07 October 2007

Harry Potter


Now that that's out of the way. I've continued my slow wanderings through the last novel in the Harry Potter series since I last discussed wizardly matters here. It has been slow because, well ... I've had other things to do. But I'm about two-thirds of the way through now.

As one might expect from a book of this sort, the pace picks up considerably between the half-way mark and the 2/3s mark.

I liked the introduction of the "deathly hallows" that gives the book its name. The three leads characters (Harry, Ron, Hermione) start seeing an odd geometric-looking symbol. When at last they hear an explanation for the symbol, it turns out the markings, which had seemed quite abstract (a triangle, a circle inside it, a line bissecting them both) have very concrete referents. The three objects, or hallows, are: a certain cloak, a particular wand, and a stone.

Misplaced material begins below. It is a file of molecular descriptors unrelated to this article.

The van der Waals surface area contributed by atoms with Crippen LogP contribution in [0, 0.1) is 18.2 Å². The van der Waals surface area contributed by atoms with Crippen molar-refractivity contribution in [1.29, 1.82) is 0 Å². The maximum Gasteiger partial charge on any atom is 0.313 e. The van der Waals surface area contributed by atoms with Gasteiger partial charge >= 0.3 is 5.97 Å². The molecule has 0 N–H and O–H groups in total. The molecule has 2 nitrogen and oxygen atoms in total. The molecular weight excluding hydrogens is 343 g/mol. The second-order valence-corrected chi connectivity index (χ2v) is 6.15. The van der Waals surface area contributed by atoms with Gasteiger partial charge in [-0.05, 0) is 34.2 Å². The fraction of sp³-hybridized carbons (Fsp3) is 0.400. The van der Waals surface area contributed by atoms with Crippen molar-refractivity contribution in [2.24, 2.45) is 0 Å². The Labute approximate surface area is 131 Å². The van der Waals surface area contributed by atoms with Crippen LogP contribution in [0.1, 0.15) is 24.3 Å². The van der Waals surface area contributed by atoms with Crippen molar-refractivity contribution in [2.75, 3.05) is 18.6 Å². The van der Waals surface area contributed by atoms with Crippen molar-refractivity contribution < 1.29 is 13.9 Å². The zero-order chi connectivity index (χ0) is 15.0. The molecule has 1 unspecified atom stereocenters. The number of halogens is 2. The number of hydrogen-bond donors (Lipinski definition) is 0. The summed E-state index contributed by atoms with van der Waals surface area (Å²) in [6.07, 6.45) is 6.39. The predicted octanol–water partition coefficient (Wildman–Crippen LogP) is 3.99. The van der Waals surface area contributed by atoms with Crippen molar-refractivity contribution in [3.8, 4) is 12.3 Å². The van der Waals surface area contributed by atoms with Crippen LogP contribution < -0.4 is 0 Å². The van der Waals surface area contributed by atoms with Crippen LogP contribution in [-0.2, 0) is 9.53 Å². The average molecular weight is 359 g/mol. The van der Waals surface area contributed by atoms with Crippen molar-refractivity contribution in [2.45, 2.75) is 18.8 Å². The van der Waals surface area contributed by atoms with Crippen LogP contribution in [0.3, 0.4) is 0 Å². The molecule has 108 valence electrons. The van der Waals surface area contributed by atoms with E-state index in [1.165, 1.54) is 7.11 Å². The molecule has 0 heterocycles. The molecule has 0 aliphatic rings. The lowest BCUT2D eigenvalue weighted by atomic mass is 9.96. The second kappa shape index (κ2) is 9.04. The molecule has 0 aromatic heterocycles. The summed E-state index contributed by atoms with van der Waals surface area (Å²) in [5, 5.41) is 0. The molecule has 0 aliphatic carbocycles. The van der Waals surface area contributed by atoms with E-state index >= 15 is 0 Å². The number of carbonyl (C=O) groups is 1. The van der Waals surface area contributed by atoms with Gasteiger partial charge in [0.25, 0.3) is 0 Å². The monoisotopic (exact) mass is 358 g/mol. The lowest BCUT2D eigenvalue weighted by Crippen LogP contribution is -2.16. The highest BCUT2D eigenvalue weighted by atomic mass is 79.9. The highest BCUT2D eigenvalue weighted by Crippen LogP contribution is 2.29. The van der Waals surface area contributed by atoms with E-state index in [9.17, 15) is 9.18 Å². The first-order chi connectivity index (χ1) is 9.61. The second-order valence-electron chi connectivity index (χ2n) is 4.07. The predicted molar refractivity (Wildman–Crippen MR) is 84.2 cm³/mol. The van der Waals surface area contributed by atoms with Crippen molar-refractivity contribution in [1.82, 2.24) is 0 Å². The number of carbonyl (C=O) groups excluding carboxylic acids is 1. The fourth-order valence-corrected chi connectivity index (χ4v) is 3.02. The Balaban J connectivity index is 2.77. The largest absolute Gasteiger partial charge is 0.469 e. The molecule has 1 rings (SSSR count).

The stone here appears not to be the "philosopher's stone" or "sorcerer's stone" from the first book -- unless she's got a surprise in store to which I haven't come yet. Yet it is surely not unrelated to that.

I enjoyed the scene whereby the three lead characters are nearly captured by Death Eaters due to some treachery by Luna Lovegood's father, and the fact that his treacherous actions are, from his point of view, not only understandable but sympathetic.

That incident leads us -- as so much in Rowlings' work does -- to contemplate the etymology of one of her names. Xenophilius? Lover of the foreign or the strange.

I also like the way that, further on, even Wormtail, a justly despised character who was once Ron's pet rat, his "animal familiar," gets a chance to redeem himself.

That's enough babbling for now. All in all, it seems that the book deserves most of its hype, if not quite all.

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Knowledge is warranted belief -- it is the body of belief that we build up because, while living in this world, we've developed good reasons for believing it. What we know, then, is what works -- and it is, necessarily, what has worked for us, each of us individually, as a first approximation. For my other blog, on the struggles for control in the corporate suites, see www.proxypartisans.blogspot.com.